John Ireland was born 140 years ago today.
I must go down to the seas again, to the lonely sea and the sky,
And all I ask is a tall ship and a star to steer her by;
And the wheel’s kick and the wind’s song and the white sail’s shaking,
And a grey mist on the sea’s face, and a grey dawn breaking.
I must go down to the seas again, for the call of the running tide
Is a wild call and a clear call that may not be denied;
And all I ask is a windy day with the white clouds flying,
And the flung spray and the blown spume, and the sea-gulls crying.
I must go down to the seas again, to the vagrant gypsy life,
To the gull’s way and the whale’s way where the wind’s like a whetted knife;
And all I ask is a merry yarn from a laughing fellow-rover,
And quiet sleep and a sweet dream when the long trick’s over.
— John Masefield
Te Deum Patrem ingenitum, by Hieronymus Praetorius, born this day in 1560.
(Not to be confused with Michael Praetorius, born a generation later in an unrelated family.)
The more you listen, the more there is to hear.
We think of a fast Irish dance, with music in two triplet beats. The tradition in Bach’s era was to compose a jig as the last movement of a suite or, in this case, a partita. Bach may have composed it originally in 6, but decided there was more potential for rhythmic interest in duple meter.
If we expected a jig, we’re getting way more than we bargained for. The piece is written as two fugues, the subject of the first half inverted to create the theme for the second half. (The original, un-inverted form comes back just before the end of the second half, in stretto now against itself, or something reminiscent of itself.)
The theme feels angular and jagged. Why? It contains big leaps that simultaneously imply changes in harmony. If the theme leaps an octave, that’s not disturbing to the ear, but the it’s hard for us to hear a single melody when it modulates and jumps at the same time, and does this more than once. To our 20th century ears, it hangs together, but I wonder how Bach’s contemporaries might have heard it.
This is how he might have written it originally, reconstructed in 6:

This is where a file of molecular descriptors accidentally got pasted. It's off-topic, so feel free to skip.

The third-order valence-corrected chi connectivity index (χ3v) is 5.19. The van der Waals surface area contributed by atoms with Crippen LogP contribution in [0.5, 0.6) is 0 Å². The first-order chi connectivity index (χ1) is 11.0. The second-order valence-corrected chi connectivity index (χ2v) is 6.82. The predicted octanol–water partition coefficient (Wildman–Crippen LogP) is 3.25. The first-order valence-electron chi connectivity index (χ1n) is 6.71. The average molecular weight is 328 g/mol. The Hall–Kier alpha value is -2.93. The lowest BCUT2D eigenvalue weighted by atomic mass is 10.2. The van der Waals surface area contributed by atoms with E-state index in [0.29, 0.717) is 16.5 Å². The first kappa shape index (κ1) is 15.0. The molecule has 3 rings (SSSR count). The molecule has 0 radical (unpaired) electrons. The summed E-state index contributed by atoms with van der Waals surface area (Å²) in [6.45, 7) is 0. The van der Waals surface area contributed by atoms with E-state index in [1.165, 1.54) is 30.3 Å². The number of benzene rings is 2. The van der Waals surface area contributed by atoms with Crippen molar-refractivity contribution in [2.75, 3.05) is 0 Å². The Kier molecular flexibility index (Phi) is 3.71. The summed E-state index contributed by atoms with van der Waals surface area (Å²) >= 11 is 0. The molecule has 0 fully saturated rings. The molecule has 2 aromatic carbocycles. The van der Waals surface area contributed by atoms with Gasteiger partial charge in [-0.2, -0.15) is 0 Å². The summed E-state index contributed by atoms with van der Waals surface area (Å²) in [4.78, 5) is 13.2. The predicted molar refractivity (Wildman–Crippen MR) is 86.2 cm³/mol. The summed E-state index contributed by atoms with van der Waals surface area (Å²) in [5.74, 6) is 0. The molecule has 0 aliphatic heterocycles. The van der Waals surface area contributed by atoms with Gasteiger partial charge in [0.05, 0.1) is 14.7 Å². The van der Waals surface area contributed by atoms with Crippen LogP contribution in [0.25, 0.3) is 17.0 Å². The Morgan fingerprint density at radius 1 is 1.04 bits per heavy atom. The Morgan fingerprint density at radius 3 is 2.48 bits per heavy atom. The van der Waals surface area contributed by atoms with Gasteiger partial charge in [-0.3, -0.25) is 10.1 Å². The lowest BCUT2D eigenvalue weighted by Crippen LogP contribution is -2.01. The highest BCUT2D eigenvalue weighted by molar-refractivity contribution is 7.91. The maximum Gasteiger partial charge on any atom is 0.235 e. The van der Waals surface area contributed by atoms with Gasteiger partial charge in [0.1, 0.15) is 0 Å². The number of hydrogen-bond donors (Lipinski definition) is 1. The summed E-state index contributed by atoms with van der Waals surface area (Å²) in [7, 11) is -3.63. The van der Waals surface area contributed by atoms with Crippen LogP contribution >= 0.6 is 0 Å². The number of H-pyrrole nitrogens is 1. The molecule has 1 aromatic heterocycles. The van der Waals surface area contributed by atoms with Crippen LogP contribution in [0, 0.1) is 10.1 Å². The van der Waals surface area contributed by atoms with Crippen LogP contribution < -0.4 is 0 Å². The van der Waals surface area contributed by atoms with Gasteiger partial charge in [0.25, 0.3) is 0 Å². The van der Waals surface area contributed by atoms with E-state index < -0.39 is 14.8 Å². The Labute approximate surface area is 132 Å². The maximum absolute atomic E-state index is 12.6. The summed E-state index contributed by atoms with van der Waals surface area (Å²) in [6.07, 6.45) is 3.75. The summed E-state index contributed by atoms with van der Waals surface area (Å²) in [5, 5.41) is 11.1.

Time stands still with gazing on her face,
stand still and gaze for minutes, houres and yeares, to her give place:
All other things shall change, but shee remaines the same,
till heavens changed have their course & time hath lost his name.
Cupid doth hover up and downe blinded with her faire eyes,
and fortune captive at her feete contem’d and conquerd lies.
When fortune, love, and time attend on
Her with my fortunes, love, and time, I honour will alone,
If bloudlesse envie say, dutie hath no desert.
Dutie replies that envie knowes her selfe his faithfull heart,
My setled vowes and spotlesse faith no fortune can remove,
Courage shall shew my inward faith, and faith shall trie my love.
At about the age of six or seven, I realized that of all the invisible powers the one I was destined to be most strongly affected and dominated by was music. From that moment on I had a world of my own, a sanctuary and a heaven that no one could take away from me. Oh, music! A melody occurs to you; you sing it silently, inwardly only; you steep your being in it;it takes possession of all your strength and emotions, and during the time it lives in you, it effaces all that is fortuitous, evil, coarse and sad in you; it brings the world into harmony with you, it makes burdens light and gives wings to to depressed spirits.
— Herman Hesse, born this day in 1877
That is where my dearest and brightest dreams have ranged — to hear for the duration of a heartbeat the universe and the totality of life in its mysterious, innate harmony.